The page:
The Cutest Thing You’ve Ever Seen: A Baby Hippo Swimming Underwater

Written by Sharon Parry
Published: November 21, 2023
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Hippos may not have a reputation as the most elegant animals, but when they are babies and under the water, they are mesmerizing! You cannot take your eyes off this gorgeous little hippo swimming confidently in a zoo pool. It’s almost as if the baby knows it is being watched and wants to put on a show for the human onlookers. What’s more, the baby hippo seems to be enjoying itself!

Watch the Adorable Clip Now

Where Do Hippopotamuses Normally Live?  

The little hippo in this clip is obviously in a zoo or wildlife park. Hippos are a native species of sub-Saharan Africa. They can be found in many African countries, including Angola, Ethiopia, Sudan, Uganda, and Zambia. You will usually spot them in estuaries and around the lower sections of rivers. However, more recently, they have been found in reservoirs. During the rainy season, they tend to wander around a lot. Hippos need to live near water that is deep enough for them to submerge their bodies entirely. Also, they need some grassland nearby to provide their food. Water is essential for a hippo’s health. During the dry season, they resort to wallowing in muddy pools. If their skin dries out, it cracks and can become inflamed.

Are Hippos Normally Good Swimmers?

Hippopotamus chewing on a watermelon with pieces and juice dripping down into the water.

Hippos walk along the bottom of rivers.

©Alexander Oganezov/Shutterstock.com

Yes! As you would expect from an animal that spends its time in and around rivers, hippos are very comfortable in the water. However, hippos don’t swim! They are so heavy, and their bones are so dense that they sink to the bottom. Then, they have a unique underwater walk resembling a gallop or a trot. They push themselves forward using their feet, pressing against the river’s bottom. Adult hippos can stay underwater for five minutes. Even a two-month-old calf can remain under the water for about 30 seconds.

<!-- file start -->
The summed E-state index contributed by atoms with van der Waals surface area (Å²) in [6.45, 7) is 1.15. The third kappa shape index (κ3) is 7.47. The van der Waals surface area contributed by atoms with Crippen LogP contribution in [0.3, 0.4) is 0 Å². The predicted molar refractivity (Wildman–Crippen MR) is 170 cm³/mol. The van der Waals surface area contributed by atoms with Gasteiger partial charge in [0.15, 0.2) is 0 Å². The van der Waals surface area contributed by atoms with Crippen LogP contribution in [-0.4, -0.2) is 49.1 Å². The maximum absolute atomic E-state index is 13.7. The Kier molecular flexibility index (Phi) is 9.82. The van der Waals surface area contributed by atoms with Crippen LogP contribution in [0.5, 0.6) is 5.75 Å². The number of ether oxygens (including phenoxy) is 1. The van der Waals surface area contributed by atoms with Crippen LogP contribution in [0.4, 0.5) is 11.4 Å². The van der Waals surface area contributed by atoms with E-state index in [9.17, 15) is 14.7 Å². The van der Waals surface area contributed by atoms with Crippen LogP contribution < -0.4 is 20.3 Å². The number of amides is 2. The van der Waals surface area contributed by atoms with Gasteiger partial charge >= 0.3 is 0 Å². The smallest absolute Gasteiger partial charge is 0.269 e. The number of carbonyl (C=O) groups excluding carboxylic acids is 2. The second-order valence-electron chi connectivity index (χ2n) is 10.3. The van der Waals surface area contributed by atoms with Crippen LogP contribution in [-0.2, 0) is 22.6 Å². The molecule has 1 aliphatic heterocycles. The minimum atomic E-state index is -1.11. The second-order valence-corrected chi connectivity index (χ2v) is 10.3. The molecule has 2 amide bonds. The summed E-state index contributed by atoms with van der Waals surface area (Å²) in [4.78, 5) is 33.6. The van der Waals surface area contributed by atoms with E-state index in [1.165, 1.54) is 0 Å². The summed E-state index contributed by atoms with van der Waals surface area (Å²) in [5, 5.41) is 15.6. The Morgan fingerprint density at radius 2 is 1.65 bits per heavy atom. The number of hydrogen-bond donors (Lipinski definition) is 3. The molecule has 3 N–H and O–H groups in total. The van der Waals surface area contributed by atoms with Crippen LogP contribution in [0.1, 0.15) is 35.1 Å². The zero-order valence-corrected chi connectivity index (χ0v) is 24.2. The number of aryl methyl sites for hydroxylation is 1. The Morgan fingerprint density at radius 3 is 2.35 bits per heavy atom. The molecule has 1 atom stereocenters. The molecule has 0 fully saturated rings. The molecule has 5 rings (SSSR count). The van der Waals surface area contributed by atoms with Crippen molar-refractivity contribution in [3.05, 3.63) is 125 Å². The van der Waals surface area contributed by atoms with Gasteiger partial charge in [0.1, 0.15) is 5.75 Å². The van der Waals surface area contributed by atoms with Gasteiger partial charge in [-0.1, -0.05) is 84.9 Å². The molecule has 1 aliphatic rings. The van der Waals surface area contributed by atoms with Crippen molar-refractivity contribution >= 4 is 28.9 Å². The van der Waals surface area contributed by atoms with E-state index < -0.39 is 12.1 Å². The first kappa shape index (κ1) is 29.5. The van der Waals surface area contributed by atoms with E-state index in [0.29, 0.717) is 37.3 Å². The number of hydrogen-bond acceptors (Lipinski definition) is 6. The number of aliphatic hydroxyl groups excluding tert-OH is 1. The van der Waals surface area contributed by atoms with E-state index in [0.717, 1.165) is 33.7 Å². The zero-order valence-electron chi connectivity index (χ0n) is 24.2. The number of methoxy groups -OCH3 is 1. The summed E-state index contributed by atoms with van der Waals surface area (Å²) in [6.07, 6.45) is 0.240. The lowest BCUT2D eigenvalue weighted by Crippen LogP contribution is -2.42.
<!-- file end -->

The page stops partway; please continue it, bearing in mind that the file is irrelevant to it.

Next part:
This little calf is bobbing up and down. It bounces off the bottom of the pool to generate enough momentum to get to the surface to take a breath. Then, it sinks back down under the water.

As a bonus, fish found in African rivers clean hippos. Fish species such as carp use their mouths to clean hippos’ skin – removing parasites and bacteria. At the same time, hippos have no patience with larger animals who are trying to share their pools. They have been seen pushing crocodiles out of their way!

The photo featured at the top of this post is © Lena Ivanova/Shutterstock.com


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About the Author

Dr Sharon Parry is a writer at A-Z animals where her primary focus is on dogs, animal behavior, and research. Sharon holds a PhD from Leeds University, UK which she earned in 1998 and has been working as a science writer for the last 15 years. A resident of Wales, UK, Sharon loves taking care of her spaniel named Dexter and hiking around coastlines and mountains.

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